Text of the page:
4) CONFLICT AND RESOLUTION FORMAT – The story has to be organized around a conflict, whether an external one like climbing a mountain, or an internal one of overcoming stuttering. Most of the best stories have a conflict that embraces both the internal and the external. Example: John has to overcome his fear to climb the mountain. Melissa meets a supportive speech therapist who helps her speak normally.
5) TIMELY – Any trend or event that’s coming up can serve as a timely tie to the story. A timely angle puts your story idea to the top of the editor’s pile.
6) PERSONALLY INTERESTING – Writers usually do their best work on subjects that matter to them. Try to find topics that you are passionate about, as Gerard emphasizes in Creative Nonfiction.
7) PUBLISHABLE – Not every idea that appeals to the writer will gain favor with editors, however. Find ideas that interest you and the editor.
Flannery O’Connor and The Writing Life in Seattle writing classes.
In her essay collection, Mystery and Manners, Flannery O’Connor talks about writing as a habit of art. I discuss this approach in The Writer’s Workshop talk on The Writing Life, on Wednesday, Oct. 2 at 7 p.m. in room 221 at the Good Shepherd Center in Seattle’s Wallingford neighborhood. This approach emphasizes that writing is a craft and a daily discipline as well as an art. It relies as much on regular practice as inspiration. While inspiration plays a large part in any literary breakthrough, the habit of art gives concrete expression to inspiration, making the story or book possible. Here are some of thoughts on how to develop your own habit of art.
WRITING AS A PROCESS – Thinking of writing as a process allows you to complete a story in a series of steps, avoiding the paralysis of perfectionism. Instead, write a draft (a “shitty first draft” in Anne Lamott’s memorable phrase), organize and polish it. By breaking things down into a series of steps you increase the odds of creating something special.
SET A SCHEDULE – Set up a time to write, ideally five days a week for an hour or so a day. If possible, write for more than that. It takes practice to hone and perfect your craft. This comes by repetition. I usually write about three hours a day, five days a week, sometimes more, sometimes a little less. I schedule the time and try to stick to it.
SHORT ASSIGNMENTS – As the Chinese say, the thousand mile journey begins with the first step. Give yourself short assignments every day – a page, a lead, a character sketch. Then perhaps complete a story or novel chapter every week or so. Making steady progress increases your confidence and the fluency of your writing.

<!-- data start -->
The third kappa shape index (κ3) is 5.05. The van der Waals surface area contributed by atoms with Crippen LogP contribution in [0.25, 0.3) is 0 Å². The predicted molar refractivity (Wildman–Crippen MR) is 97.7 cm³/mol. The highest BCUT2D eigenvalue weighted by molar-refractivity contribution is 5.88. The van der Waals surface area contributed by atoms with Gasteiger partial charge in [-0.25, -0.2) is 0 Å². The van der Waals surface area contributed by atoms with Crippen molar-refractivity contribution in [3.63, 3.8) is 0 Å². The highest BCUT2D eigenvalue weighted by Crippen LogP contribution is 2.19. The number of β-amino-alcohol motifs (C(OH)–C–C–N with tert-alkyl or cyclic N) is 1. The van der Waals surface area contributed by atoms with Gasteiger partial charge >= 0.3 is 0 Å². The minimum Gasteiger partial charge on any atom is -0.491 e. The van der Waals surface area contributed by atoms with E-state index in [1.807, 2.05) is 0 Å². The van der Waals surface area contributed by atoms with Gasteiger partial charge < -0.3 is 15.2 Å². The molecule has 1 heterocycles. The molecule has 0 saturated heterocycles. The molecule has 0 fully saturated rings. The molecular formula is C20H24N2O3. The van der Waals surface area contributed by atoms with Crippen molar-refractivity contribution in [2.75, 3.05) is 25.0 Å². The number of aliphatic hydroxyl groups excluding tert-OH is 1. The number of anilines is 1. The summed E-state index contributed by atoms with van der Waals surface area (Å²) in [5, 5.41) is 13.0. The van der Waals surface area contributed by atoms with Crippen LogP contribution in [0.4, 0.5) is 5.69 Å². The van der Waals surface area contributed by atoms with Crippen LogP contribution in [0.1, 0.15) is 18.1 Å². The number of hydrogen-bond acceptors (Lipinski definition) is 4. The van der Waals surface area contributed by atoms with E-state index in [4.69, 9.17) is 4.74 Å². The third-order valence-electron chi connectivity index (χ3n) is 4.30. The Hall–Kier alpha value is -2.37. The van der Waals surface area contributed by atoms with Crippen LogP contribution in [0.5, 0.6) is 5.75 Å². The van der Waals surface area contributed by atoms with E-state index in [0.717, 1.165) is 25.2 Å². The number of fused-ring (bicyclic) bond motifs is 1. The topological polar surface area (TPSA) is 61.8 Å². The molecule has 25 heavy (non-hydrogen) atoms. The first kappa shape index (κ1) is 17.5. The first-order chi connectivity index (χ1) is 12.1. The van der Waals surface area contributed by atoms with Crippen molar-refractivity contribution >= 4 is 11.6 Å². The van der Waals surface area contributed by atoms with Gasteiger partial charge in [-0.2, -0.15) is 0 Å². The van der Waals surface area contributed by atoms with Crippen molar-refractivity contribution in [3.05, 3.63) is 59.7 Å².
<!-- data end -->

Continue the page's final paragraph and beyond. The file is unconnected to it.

I’ll be offering a free class, The Writing Life, on Wednesday, Sept. 16 at 6 p.m. via Zoom video conference. You’ll have a chance to learn how to get started with your story and hear about our writing classes. Please RSVP.
Innocents Abroad by Mark Twain is an outstanding traveler’s tale which I reference in my Seattle writing classes, online writing classes and travel writing classes.
If you love to travel like I do, you’ve probably found the last six months a challenging time. After canceling my Travel Writing class in Spain and an assignment to ski in Austria, I have hunkered down at home to write, teach, shelter with my family and occasionally venture out to a local cafe. Such is the situation in the world today.
During this time, I’ve found great pleasure in reading travel books, something I’ve done in the past as research. Now it’s become a pleasure in its own right as well as preparation for when I can hit the road again.
I’ve been traveling vicariously with Mark Twain (TheInnocents Abroad) Beryl Markham (West with the Night), V.S. Naipaul (Among the Believers), Charles Nichol (The Fruit Palace) and Bill Bryson (A Walk in the Woods). These are some of the titles I reference in my Seattle writing classes, online writing classes and especially in my travel writing classes. Here’s more on the books below.
The Innocents Abroad, or The New Pilgrims’ Progress is a travel book by Mark Twain published in 1869 which humorously chronicles what Twain called his “Great Pleasure Excursion” on board the chartered vessel Quaker City through Europe and the Holy Land with a group of American travelers in 1867. It was the best-selling of Twain’s works during his lifetime, as well as one of the best-selling travel books of all time.
West with the Night is a 1942 memoir by Beryl Markham, chronicling her experiences growing up in Kenya in the early 1900s, leading to careers as a racehorse trainer and bush pilot there. It is considered a classic of outdoor literature and was included in the U.S.A.’s Armed Services Editions shortly after its publication.